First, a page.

ON school days at 2 p.m., Nicole Dobbins walks into her home office in Alpharetta, Ga., logs on to ParentConnect, and reads updated reports on her three children. Then she rushes up the block to meet the fourth and sixth graders’ buses.
But in the thump and tumble of backpacks and the gobbling of snacks, Mrs. Dobbins refrains from the traditional after-school interrogation: Did you cut math class? What did you get on your language arts test?
Thanks to ParentConnect, she already knows the answers. And her children know she knows. So she cuts to the chase: “Tell me about this grade,” she will say.
When her ninth grader gets home at 6 p.m., there may well be ParentConnect printouts on his bedroom desk with poor grades highlighted in yellow by his mother. She will expect an explanation. He will be braced for a punishment.
“He knows I’m going to look at ParentConnect every day and we will address it,” Mrs. Dobbins said.
A profusion of online programs that can track a student’s daily progress, including class attendance, missed assignments and grades on homework, quizzes and tests, is changing the nature of communication between parents and children, families and teachers. With names like Edline, ParentConnect, Pinnacle Internet Viewer and PowerSchool, the software is used by thousands of schools, kindergarten through 12th grade. PowerSchool alone is used by 10,100 schools in 49 states.
Although a few programs have been available for a decade, schools have been using them more in recent years as federal reporting requirements have expanded and home computers have become more common. Citing studies showing that parental involvement can have a positive effect on a child’s academic performance, educators praise the programs’ capacity to engage parents.
In rural, urban and suburban districts, they have become a new fact of life for thousands of families. At best, the programs can be the Internet’s bright light into the bottomless backpack, an antidote for freshman forgetfulness, an early warning system and a lie detector.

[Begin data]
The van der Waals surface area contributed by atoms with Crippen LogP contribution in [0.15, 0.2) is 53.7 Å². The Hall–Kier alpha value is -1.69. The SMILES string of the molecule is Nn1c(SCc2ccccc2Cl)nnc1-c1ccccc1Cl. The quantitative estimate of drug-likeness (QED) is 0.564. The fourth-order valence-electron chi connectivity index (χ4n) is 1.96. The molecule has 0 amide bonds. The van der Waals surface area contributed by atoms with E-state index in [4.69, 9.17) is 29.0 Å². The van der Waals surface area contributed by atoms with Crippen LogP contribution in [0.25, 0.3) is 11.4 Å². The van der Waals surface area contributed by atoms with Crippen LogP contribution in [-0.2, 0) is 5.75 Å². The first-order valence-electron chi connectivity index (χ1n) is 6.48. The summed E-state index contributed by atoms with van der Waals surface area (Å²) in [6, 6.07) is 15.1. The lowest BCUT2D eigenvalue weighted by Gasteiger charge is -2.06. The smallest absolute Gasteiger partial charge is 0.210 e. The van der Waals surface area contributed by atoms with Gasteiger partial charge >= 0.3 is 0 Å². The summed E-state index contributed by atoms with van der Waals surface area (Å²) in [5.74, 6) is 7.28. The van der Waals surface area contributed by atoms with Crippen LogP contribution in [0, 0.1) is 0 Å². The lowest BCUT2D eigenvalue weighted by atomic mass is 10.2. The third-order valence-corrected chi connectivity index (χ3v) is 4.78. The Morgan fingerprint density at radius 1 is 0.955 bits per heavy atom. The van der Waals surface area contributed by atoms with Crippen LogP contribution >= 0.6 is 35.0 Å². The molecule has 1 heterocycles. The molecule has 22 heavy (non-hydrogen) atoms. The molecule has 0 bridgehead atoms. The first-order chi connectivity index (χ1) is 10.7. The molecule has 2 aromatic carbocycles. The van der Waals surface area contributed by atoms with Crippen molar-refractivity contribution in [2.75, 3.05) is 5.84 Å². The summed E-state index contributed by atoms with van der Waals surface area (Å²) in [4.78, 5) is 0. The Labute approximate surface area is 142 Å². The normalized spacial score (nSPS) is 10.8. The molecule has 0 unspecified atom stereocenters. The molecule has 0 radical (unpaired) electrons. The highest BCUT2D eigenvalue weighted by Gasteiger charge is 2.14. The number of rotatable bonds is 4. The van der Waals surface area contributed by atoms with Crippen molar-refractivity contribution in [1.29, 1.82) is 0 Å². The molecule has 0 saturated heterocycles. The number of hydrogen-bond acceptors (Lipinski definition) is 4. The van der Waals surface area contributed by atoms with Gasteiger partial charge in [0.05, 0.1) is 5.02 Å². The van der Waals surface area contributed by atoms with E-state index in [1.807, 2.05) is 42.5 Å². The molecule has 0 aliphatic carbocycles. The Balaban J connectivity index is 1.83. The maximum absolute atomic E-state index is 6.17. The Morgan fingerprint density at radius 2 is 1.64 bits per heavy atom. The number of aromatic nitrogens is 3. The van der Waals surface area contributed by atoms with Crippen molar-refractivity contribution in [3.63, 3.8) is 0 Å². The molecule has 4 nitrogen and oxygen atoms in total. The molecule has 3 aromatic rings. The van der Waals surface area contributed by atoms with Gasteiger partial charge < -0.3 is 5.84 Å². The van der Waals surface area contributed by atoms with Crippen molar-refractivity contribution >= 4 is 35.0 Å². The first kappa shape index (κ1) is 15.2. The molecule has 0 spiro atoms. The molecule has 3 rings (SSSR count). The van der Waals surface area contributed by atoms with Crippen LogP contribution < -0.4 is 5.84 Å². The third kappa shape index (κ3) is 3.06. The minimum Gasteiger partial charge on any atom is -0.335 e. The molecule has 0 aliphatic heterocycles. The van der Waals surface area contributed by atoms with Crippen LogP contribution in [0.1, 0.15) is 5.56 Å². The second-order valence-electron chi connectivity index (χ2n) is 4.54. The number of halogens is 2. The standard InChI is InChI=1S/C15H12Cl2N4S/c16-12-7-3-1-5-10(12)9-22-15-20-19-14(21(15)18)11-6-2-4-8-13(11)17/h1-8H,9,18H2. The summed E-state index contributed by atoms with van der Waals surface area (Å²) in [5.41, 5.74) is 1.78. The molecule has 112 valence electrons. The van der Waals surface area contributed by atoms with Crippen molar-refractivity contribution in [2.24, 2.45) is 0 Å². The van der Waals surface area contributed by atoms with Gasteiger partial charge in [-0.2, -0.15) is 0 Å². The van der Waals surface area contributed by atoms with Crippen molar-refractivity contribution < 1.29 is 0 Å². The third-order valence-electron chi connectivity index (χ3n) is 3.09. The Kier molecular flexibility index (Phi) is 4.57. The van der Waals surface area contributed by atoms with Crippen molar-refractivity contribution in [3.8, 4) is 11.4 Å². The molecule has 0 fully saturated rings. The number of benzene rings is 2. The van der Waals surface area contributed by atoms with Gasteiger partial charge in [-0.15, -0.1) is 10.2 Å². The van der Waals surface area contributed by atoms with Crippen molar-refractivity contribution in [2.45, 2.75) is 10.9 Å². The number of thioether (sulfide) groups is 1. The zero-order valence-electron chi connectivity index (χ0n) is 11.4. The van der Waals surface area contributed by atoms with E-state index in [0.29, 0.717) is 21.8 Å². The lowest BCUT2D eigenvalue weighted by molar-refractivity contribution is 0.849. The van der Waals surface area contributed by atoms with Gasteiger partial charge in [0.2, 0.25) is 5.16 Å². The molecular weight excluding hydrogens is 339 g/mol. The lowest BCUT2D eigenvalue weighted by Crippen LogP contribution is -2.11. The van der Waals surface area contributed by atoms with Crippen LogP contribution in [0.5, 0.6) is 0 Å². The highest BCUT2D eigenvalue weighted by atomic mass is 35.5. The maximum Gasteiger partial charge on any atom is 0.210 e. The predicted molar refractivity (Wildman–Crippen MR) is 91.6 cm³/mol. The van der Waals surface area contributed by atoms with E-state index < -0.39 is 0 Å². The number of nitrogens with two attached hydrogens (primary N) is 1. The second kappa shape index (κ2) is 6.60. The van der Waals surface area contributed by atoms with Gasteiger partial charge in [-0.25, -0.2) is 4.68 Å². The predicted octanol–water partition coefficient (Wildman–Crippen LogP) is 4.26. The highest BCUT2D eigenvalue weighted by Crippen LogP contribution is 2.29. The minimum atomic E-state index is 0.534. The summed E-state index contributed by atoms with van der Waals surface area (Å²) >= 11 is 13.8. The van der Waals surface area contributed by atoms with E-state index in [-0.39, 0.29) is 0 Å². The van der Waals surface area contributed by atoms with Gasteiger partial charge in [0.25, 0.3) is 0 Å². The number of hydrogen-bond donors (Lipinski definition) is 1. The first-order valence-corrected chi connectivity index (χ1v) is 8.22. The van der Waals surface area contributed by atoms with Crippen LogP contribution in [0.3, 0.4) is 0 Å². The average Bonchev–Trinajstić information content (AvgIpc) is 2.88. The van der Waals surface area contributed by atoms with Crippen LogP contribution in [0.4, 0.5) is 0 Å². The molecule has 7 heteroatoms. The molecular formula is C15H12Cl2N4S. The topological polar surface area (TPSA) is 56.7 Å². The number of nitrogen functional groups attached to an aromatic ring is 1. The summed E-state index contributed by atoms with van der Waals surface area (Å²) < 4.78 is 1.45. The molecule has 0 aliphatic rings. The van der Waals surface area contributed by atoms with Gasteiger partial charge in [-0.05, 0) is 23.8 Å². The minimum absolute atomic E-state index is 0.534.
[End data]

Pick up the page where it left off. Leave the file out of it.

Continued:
But sometimes there is collateral damage: exacerbated stress about daily grades and increased family tension.
“The good is very good,” said Nancy Larsen, headmaster of Fairfield Ludlowe High School in Connecticut, which uses Edline. “And the bad can become very ugly.”
At an age when teenagers increasingly want to manage their own lives, many parents use these programs to tighten the grip. College admission is so devastatingly competitive, parents say, they feel compelled to check online grades frequently. Parents hope to transform even modest dips before a child’s record is irrevocably scarred.
“I tell my son, ‘What you do as a freshman will matter to you as a senior,’ ” Mrs. Dobbins said. “ ‘It will haunt you or applaud you.’ ”
Depending on the software, parents can check pending assignments; incomplete assignments; whether a child has been late to class; discipline notices; and grades on homework, quizzes and tests as soon as they are posted. They can also receive e-mail alerts on their cellphones.
With some programs, not only is a student’s grade recalculated with every quiz, but parents can monitor the daily fluctuations of their child’s class ranking. The availability of so much up-to-the-minute information about a naturally evasive teenager can be intoxicating: one Kansas parent compared watching PowerSchool to tracking the stock market.
Kathleen DeBuys, a mother of four in Roswell, Ga., used to check her e-mail first thing in the morning: the ParentConnect alerts would fly in by 6 a.m. The subject line might read, “Claire has received a failing grade. ...”
“And I’d freak out,” said Mrs. DeBuys, speaking of her oldest child, then a high school freshman. “I’d be waking her up, shouting: ‘Claire! What did you fail? What is wrong with you?’ She’d pull the pillow over her head and say, ‘Leave me alone!’ ”
Usually the explanation was benign: there was an inputting error, or Claire had missed the class because she had been sick or pulled out for a gifted-and-talented program. But the family’s morning was already flayed.
“It was horrible,” Mrs. DeBuys said.
Many students, in fact, like the programs, which let them monitor their records. Their biggest complaint is their parents’ unfettered access. “I don’t think kids have privacy,” said Emily Tarantino, 13, a middle-school student from Farmingdale, N.Y. “It’s not like anyone asked our opinion before they gave parents the passwords.”